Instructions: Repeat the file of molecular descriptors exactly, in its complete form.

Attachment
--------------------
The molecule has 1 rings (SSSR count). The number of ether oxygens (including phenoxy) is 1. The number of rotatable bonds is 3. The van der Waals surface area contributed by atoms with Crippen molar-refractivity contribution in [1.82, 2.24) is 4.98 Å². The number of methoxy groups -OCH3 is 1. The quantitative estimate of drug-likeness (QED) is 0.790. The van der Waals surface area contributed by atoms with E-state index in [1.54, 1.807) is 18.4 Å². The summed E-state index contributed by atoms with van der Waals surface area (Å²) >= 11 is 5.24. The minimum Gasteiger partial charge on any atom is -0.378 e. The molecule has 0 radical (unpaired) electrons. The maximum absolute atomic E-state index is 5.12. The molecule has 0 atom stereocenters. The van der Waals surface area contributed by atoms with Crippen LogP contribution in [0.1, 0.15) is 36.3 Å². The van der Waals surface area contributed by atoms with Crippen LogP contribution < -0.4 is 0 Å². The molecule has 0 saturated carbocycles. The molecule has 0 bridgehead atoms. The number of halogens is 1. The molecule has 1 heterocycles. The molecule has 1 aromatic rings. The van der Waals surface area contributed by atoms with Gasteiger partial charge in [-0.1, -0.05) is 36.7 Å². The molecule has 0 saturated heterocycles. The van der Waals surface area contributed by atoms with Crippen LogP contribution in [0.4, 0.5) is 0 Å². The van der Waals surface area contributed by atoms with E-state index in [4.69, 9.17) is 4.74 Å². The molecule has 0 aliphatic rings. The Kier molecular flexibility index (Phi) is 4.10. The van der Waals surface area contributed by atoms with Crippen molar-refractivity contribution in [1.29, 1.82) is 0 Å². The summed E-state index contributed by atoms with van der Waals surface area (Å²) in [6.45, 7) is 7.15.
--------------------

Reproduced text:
The molecule has 1 rings (SSSR count). The number of ether oxygens (including phenoxy) is 1. The number of rotatable bonds is 3. The van der Waals surface area contributed by atoms with Crippen molar-refractivity contribution in [1.82, 2.24) is 4.98 Å². The number of methoxy groups -OCH3 is 1. The quantitative estimate of drug-likeness (QED) is 0.790. The van der Waals surface area contributed by atoms with E-state index in [1.54, 1.807) is 18.4 Å². The summed E-state index contributed by atoms with van der Waals surface area (Å²) >= 11 is 5.24. The minimum Gasteiger partial charge on any atom is -0.378 e. The molecule has 0 radical (unpaired) electrons. The maximum absolute atomic E-state index is 5.12. The molecule has 0 atom stereocenters. The van der Waals surface area contributed by atoms with Crippen LogP contribution in [0.1, 0.15) is 36.3 Å². The van der Waals surface area contributed by atoms with Crippen LogP contribution < -0.4 is 0 Å². The molecule has 0 saturated carbocycles. The molecule has 0 bridgehead atoms. The number of halogens is 1. The molecule has 1 heterocycles. The molecule has 1 aromatic rings. The van der Waals surface area contributed by atoms with Gasteiger partial charge in [-0.1, -0.05) is 36.7 Å². The molecule has 0 saturated heterocycles. The van der Waals surface area contributed by atoms with Crippen LogP contribution in [0.4, 0.5) is 0 Å². The van der Waals surface area contributed by atoms with E-state index in [4.69, 9.17) is 4.74 Å². The molecule has 0 aliphatic rings. The Kier molecular flexibility index (Phi) is 4.10. The van der Waals surface area contributed by atoms with Crippen molar-refractivity contribution in [1.29, 1.82) is 0 Å². The summed E-state index contributed by atoms with van der Waals surface area (Å²) in [6.45, 7) is 7.15.